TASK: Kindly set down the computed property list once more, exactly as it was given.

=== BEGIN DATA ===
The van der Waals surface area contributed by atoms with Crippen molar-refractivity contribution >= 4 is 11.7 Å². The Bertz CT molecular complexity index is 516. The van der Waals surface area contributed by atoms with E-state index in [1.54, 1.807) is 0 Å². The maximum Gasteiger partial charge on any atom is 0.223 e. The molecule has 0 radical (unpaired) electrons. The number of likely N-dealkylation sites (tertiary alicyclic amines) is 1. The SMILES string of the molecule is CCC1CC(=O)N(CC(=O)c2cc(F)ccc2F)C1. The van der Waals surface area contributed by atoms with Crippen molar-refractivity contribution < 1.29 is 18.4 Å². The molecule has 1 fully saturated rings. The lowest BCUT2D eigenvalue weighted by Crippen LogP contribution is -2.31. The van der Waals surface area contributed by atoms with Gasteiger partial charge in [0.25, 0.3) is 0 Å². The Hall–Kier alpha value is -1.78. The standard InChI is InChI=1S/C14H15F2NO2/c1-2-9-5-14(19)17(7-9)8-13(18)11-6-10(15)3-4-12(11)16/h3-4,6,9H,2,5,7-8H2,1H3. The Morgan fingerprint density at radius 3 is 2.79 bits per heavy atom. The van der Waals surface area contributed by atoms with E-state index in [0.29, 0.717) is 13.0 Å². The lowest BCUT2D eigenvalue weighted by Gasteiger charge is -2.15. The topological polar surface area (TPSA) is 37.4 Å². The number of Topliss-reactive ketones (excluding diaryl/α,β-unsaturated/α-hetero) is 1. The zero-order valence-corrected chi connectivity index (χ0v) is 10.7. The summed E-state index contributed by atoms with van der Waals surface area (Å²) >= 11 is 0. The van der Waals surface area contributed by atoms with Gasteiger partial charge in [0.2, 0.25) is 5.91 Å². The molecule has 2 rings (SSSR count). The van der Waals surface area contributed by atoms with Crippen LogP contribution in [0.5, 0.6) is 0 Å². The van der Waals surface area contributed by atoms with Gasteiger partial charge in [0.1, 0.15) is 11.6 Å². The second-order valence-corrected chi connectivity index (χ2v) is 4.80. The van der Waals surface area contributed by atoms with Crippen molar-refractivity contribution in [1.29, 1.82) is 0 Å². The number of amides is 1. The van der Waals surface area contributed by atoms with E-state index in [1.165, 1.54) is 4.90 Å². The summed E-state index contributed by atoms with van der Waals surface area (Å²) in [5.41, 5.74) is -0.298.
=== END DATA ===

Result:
The van der Waals surface area contributed by atoms with Crippen molar-refractivity contribution >= 4 is 11.7 Å². The Bertz CT molecular complexity index is 516. The van der Waals surface area contributed by atoms with E-state index in [1.54, 1.807) is 0 Å². The maximum Gasteiger partial charge on any atom is 0.223 e. The molecule has 0 radical (unpaired) electrons. The number of likely N-dealkylation sites (tertiary alicyclic amines) is 1. The SMILES string of the molecule is CCC1CC(=O)N(CC(=O)c2cc(F)ccc2F)C1. The van der Waals surface area contributed by atoms with Crippen molar-refractivity contribution < 1.29 is 18.4 Å². The molecule has 1 fully saturated rings. The lowest BCUT2D eigenvalue weighted by Crippen LogP contribution is -2.31. The van der Waals surface area contributed by atoms with Gasteiger partial charge in [0.25, 0.3) is 0 Å². The Hall–Kier alpha value is -1.78. The standard InChI is InChI=1S/C14H15F2NO2/c1-2-9-5-14(19)17(7-9)8-13(18)11-6-10(15)3-4-12(11)16/h3-4,6,9H,2,5,7-8H2,1H3. The Morgan fingerprint density at radius 3 is 2.79 bits per heavy atom. The van der Waals surface area contributed by atoms with E-state index in [0.29, 0.717) is 13.0 Å². The lowest BCUT2D eigenvalue weighted by Gasteiger charge is -2.15. The topological polar surface area (TPSA) is 37.4 Å². The number of Topliss-reactive ketones (excluding diaryl/α,β-unsaturated/α-hetero) is 1. The zero-order valence-corrected chi connectivity index (χ0v) is 10.7. The summed E-state index contributed by atoms with van der Waals surface area (Å²) >= 11 is 0. The van der Waals surface area contributed by atoms with Gasteiger partial charge in [0.2, 0.25) is 5.91 Å². The molecule has 2 rings (SSSR count). The van der Waals surface area contributed by atoms with Crippen LogP contribution in [0.5, 0.6) is 0 Å². The van der Waals surface area contributed by atoms with Gasteiger partial charge in [0.1, 0.15) is 11.6 Å². The second-order valence-corrected chi connectivity index (χ2v) is 4.80. The van der Waals surface area contributed by atoms with Crippen molar-refractivity contribution in [1.29, 1.82) is 0 Å². The number of amides is 1. The van der Waals surface area contributed by atoms with E-state index in [1.165, 1.54) is 4.90 Å². The summed E-state index contributed by atoms with van der Waals surface area (Å²) in [5.41, 5.74) is -0.298.